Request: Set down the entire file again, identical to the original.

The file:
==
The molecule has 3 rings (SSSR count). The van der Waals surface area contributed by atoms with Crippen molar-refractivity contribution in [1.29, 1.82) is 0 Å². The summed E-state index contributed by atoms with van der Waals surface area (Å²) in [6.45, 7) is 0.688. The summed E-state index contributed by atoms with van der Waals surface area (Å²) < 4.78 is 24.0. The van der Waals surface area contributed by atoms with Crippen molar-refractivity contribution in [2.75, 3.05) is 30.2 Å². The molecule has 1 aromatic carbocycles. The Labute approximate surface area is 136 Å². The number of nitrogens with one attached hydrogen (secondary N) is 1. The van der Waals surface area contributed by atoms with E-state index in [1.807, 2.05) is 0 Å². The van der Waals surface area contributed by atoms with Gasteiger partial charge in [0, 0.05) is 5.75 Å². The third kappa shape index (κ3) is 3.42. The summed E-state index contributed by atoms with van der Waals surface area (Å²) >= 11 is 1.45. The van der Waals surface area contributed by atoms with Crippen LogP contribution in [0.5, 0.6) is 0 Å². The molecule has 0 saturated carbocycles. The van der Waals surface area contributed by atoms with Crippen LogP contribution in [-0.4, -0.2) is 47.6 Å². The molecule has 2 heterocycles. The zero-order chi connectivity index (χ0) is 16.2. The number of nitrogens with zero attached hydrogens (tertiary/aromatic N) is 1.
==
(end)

The molecule has 3 rings (SSSR count). The van der Waals surface area contributed by atoms with Crippen molar-refractivity contribution in [1.29, 1.82) is 0 Å². The summed E-state index contributed by atoms with van der Waals surface area (Å²) in [6.45, 7) is 0.688. The summed E-state index contributed by atoms with van der Waals surface area (Å²) < 4.78 is 24.0. The van der Waals surface area contributed by atoms with Crippen molar-refractivity contribution in [2.75, 3.05) is 30.2 Å². The molecule has 1 aromatic carbocycles. The Labute approximate surface area is 136 Å². The number of nitrogens with one attached hydrogen (secondary N) is 1. The van der Waals surface area contributed by atoms with E-state index in [1.807, 2.05) is 0 Å². The van der Waals surface area contributed by atoms with Gasteiger partial charge in [0, 0.05) is 5.75 Å². The third kappa shape index (κ3) is 3.42. The summed E-state index contributed by atoms with van der Waals surface area (Å²) >= 11 is 1.45. The van der Waals surface area contributed by atoms with Crippen LogP contribution in [0.5, 0.6) is 0 Å². The molecule has 0 saturated carbocycles. The van der Waals surface area contributed by atoms with Crippen LogP contribution in [-0.4, -0.2) is 47.6 Å². The molecule has 2 heterocycles. The zero-order chi connectivity index (χ0) is 16.2. The number of nitrogens with zero attached hydrogens (tertiary/aromatic N) is 1.